From a locker room in Cincinnati last week, following one of the very few games the Boston Celtics have had to win over the past 10 years, came these remarks:
"We're old guys. We can't keep this up too much longer."
"Thirty-two. I'm gettin' up there. It's tougher now."
"Sunday afternoon games after Saturday night games—those are the killers."
Take all of this with salt grains. The talk was by Celtics. So was the victor that night. For a while it had looked as if the era of the winningest team in professional sport was about to end. The Celtics had won seven straight world championships but they were behind two games to one in the Eastern Division semifinal playoffs against the Cincinnati Royals. One more loss and it would be all over.
Boston had struggled all season—advancing age, the loss of hard-driving, offensive-minded corner man Tom Heinsohn and too much dependence upon defense were factors—and had finally been unable to win its own division for the first time in a decade. Knowing that pride had forced the Celtics to go all out to win and that the players might be emotionally and physically debilitated, Cincinnati was eager to take them on. And if the Royals couldn't do the job, Philadelphia was in the wings for the Eastern finale.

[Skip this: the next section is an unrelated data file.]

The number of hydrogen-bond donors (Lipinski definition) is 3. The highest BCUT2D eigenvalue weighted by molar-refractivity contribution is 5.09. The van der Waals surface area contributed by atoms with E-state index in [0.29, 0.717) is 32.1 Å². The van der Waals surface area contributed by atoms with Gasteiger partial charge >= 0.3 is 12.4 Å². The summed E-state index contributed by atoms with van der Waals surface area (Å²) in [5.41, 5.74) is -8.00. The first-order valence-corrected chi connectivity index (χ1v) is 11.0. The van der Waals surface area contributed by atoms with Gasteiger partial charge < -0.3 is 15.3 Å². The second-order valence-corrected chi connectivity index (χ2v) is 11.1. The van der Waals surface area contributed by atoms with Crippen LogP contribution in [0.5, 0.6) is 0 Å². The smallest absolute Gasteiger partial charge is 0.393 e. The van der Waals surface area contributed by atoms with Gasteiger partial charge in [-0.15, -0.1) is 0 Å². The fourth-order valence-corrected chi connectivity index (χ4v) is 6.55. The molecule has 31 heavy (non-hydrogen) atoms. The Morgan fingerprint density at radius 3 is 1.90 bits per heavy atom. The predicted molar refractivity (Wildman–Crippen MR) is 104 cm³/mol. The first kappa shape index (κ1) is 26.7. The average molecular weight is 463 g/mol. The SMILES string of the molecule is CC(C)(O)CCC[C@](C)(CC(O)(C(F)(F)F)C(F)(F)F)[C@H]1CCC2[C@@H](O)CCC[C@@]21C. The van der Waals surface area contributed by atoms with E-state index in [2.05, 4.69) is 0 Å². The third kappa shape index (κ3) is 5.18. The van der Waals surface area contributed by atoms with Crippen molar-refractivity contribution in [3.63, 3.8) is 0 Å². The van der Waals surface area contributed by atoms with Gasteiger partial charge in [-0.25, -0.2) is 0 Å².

Cincinnati had coasted at the end and was fresh for the playoffs. The Royals had a coach whose job was in danger and players named O, Luke, Odie and Happy to make it even more interesting. But they found out that some old dogs never die; they just lie there and kick hell out of you.
Old-dog, living on defense and pride, is what the Celtics have been for some time, done are the explosive bursts, sustained for up to five minutes, that blew opponents off the court. "Now," as one longtime Boston observer says, "the bursts stop a lot sooner."
To document fully the Celtics' slide this year, one has to go beyond old age ( Satch Sanders is the only regular starter under 30) and the absence of Heinsohn. Boston's average winning spread per game in the good years once reached almost 10 points through an 80-game schedule. This year it was down to 4.4. Obviously, the Celtics have been increasingly dependent upon a defense which is just not that good anymore. More significantly, the rest of the league has come up a lot more than Boston has come down. (The Celtics won 54 games this season, more than in three of their championship years.) "Man, I wish people would realize the league is so much better now." says Sanders. " Philadelphia this season is the equal of any of our great teams," says K. C. Jones.
Trying to win the regular season and a much-needed rest before the playoffs, the Celtics pushed themselves to the brink. They won their last six in a row but Philadelphia won 11 straight and the division by a game. Cincinnati, meanwhile, dropped six of its last seven, obviously relaxing. This is what may account for Boston's getting off to bad starts in each of the first three playoff games, losing two and looking sluggish throughout.